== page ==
Planning reform in Scotland

Since 1999 the Scottish Executive has been engaged in an extensive programme of consultations and stakeholder engagement on all aspects of the planning system.  Proposals to streamline the planning process and allow greater involvement of local communities were published in the White Paper 'Modernising the Planning System' in June 2005.  The plans aim to make the system fairer and more balanced while promoting sustainable growth, but have aroused a great deal of controversy amongst stakeholders. 

Malcolm Chisholm, the Communities minister, is due to table the final Planning Bill before the Scottish Parliament today.

Key reforms are likely to include a new 'fit for purpose' hierarchal structure, which will process developments according to national, major, local or minor significance.  There is an aim to extend the number of minor developments that do not require planning permission, a National Planning Framework (NPF) will be established and projects of national significance will be decided by ministers.  Plans will be quicker, more accessible and more predictable, and greater use of e-planning will be encouraged to promote efficiency.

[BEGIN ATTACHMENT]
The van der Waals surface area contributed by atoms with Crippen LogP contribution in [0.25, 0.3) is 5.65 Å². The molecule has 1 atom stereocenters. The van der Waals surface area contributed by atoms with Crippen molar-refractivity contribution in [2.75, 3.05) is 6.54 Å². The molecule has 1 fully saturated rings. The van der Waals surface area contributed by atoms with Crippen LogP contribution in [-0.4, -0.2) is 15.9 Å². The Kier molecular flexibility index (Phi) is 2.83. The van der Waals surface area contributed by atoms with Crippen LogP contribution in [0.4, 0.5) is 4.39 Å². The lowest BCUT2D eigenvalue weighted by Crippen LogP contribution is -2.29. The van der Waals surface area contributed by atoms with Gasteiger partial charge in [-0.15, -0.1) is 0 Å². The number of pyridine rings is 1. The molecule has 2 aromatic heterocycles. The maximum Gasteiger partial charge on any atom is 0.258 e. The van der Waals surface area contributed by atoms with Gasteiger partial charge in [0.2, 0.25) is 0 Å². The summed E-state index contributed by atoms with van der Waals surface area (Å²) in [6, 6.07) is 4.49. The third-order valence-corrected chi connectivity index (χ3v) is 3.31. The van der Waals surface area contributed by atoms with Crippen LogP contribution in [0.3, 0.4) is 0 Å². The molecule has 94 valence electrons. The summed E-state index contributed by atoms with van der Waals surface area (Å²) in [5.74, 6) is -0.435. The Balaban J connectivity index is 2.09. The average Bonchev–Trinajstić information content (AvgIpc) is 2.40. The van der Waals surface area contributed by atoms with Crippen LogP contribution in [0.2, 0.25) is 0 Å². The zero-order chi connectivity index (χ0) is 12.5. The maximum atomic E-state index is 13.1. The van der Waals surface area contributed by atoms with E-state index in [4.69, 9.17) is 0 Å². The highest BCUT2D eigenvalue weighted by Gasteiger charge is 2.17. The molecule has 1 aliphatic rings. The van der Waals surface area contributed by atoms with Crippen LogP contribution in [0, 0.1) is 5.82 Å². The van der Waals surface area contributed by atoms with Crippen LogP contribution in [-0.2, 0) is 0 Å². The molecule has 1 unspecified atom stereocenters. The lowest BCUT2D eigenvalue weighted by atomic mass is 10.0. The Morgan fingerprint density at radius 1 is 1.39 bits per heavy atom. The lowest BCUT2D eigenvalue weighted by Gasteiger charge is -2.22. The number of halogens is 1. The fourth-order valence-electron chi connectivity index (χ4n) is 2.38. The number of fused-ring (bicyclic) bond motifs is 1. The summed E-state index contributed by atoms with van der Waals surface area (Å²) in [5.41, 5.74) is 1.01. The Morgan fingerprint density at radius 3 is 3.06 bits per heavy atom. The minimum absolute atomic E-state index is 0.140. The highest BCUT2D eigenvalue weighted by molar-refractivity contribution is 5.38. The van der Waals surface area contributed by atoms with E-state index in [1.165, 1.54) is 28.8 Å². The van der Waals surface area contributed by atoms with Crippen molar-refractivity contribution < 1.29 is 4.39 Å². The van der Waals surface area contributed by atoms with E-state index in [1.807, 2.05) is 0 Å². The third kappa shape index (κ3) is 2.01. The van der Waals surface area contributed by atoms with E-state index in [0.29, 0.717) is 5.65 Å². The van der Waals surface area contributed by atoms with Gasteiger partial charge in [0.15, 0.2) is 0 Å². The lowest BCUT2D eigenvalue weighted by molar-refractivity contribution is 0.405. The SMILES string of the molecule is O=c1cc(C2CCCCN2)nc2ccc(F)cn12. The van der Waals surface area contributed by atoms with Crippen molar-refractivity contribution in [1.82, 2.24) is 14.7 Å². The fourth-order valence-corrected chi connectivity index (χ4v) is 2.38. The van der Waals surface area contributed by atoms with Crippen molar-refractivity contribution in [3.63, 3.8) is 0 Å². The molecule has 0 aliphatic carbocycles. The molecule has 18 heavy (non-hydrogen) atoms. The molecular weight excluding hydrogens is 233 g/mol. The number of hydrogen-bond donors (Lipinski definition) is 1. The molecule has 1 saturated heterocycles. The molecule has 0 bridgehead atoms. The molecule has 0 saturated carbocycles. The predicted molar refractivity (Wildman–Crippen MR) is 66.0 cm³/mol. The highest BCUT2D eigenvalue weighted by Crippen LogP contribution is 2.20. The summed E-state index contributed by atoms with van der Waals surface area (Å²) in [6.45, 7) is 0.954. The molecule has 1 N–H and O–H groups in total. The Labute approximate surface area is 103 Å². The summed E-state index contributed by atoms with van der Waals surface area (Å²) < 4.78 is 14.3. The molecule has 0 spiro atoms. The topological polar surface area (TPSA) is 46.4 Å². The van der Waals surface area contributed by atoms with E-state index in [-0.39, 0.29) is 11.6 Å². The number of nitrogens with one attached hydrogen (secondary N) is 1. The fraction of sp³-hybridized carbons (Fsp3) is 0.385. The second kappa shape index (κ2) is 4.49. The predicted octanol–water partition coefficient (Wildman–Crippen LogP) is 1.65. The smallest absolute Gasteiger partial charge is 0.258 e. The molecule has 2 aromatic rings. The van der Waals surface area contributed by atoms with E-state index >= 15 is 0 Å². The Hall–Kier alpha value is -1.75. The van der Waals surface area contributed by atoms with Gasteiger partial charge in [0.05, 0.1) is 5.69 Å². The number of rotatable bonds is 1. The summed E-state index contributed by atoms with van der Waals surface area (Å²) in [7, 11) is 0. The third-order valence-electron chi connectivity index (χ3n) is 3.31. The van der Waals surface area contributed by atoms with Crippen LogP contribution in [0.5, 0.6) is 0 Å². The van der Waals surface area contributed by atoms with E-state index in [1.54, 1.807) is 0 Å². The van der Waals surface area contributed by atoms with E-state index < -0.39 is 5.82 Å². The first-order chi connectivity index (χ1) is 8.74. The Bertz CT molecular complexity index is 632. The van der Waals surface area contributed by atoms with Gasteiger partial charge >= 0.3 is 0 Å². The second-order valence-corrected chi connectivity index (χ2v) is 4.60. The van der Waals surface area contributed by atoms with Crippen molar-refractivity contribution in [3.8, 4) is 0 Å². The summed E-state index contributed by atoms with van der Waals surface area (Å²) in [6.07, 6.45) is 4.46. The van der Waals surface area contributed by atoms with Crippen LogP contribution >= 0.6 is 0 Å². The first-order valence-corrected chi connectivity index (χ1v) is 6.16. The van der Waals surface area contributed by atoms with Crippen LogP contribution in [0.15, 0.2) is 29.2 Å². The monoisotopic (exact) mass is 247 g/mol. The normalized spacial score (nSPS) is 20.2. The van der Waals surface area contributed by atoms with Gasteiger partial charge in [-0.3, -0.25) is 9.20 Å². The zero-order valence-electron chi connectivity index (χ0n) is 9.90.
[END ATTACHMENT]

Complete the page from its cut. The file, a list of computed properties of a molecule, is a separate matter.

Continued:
Most controversially, Mr Chisholm's proposals are not expected to include a third-party right of appeal in planning applications – a decision which will delight business leaders but infuriate environmentalists and local groups.

It is expected that the Bill will include a statutory requirement for pre-application consultations, but the proposals have been criticised for a lack of meaningful public engagement and will be unlikely to oblige developers or councillors to act on third party concerns.  The increased centralisation of the proposed new planning structure has led to a fear amongst environmentalists and community groups that the agenda will be driven by demands of 'big business' at the expense of local accountability and participation.

The business lobby, meanwhile, has urged ministers to take the opportunity of the planning reform to cut the burden on businesses in Scotland.  They maintain that the Bill should support and promote economic development by speeding up the planning process and making the system less bureaucratic.  House building is Scotland's largest source of private investment and employs more than 110.000 people, and business leaders argue that there is an urgent need for good quality, affordable housing in locations that support the needs of business and enterprise.

Andy Willox, Scottish policy convener of the Federation of Small Businesses, said: "If the Executive is serious about the main aim of planning being to facilitate economic development, then it's crucial that speeding up the process is the prime focus of its reforms."

The Bill is the last major piece of legislation to go before the Parliament this year.

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